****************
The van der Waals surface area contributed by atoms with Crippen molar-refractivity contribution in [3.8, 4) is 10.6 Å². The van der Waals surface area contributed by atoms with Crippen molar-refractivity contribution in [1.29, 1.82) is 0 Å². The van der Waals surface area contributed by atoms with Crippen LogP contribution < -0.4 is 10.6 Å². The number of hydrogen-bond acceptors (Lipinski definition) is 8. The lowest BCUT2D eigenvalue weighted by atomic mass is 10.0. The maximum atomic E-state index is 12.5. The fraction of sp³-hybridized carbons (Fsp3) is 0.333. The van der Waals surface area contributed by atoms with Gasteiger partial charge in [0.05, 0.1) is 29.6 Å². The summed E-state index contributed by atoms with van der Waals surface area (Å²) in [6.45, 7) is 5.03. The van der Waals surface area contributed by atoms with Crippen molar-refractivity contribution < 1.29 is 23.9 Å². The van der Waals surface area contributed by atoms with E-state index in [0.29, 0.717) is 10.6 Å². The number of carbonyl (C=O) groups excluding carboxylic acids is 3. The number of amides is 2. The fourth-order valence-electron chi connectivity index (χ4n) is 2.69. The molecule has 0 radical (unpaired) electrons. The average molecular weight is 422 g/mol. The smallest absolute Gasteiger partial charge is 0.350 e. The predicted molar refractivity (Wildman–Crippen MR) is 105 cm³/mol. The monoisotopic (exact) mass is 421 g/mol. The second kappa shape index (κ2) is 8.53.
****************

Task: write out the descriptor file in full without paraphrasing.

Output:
The van der Waals surface area contributed by atoms with Crippen molar-refractivity contribution in [3.8, 4) is 10.6 Å². The van der Waals surface area contributed by atoms with Crippen molar-refractivity contribution in [1.29, 1.82) is 0 Å². The van der Waals surface area contributed by atoms with Crippen LogP contribution < -0.4 is 10.6 Å². The number of hydrogen-bond acceptors (Lipinski definition) is 8. The lowest BCUT2D eigenvalue weighted by atomic mass is 10.0. The maximum atomic E-state index is 12.5. The fraction of sp³-hybridized carbons (Fsp3) is 0.333. The van der Waals surface area contributed by atoms with Gasteiger partial charge in [0.05, 0.1) is 29.6 Å². The summed E-state index contributed by atoms with van der Waals surface area (Å²) in [6.45, 7) is 5.03. The van der Waals surface area contributed by atoms with Crippen molar-refractivity contribution < 1.29 is 23.9 Å². The van der Waals surface area contributed by atoms with E-state index in [0.29, 0.717) is 10.6 Å². The number of carbonyl (C=O) groups excluding carboxylic acids is 3. The number of amides is 2. The fourth-order valence-electron chi connectivity index (χ4n) is 2.69. The molecule has 0 radical (unpaired) electrons. The average molecular weight is 422 g/mol. The smallest absolute Gasteiger partial charge is 0.350 e. The predicted molar refractivity (Wildman–Crippen MR) is 105 cm³/mol. The monoisotopic (exact) mass is 421 g/mol. The second kappa shape index (κ2) is 8.53.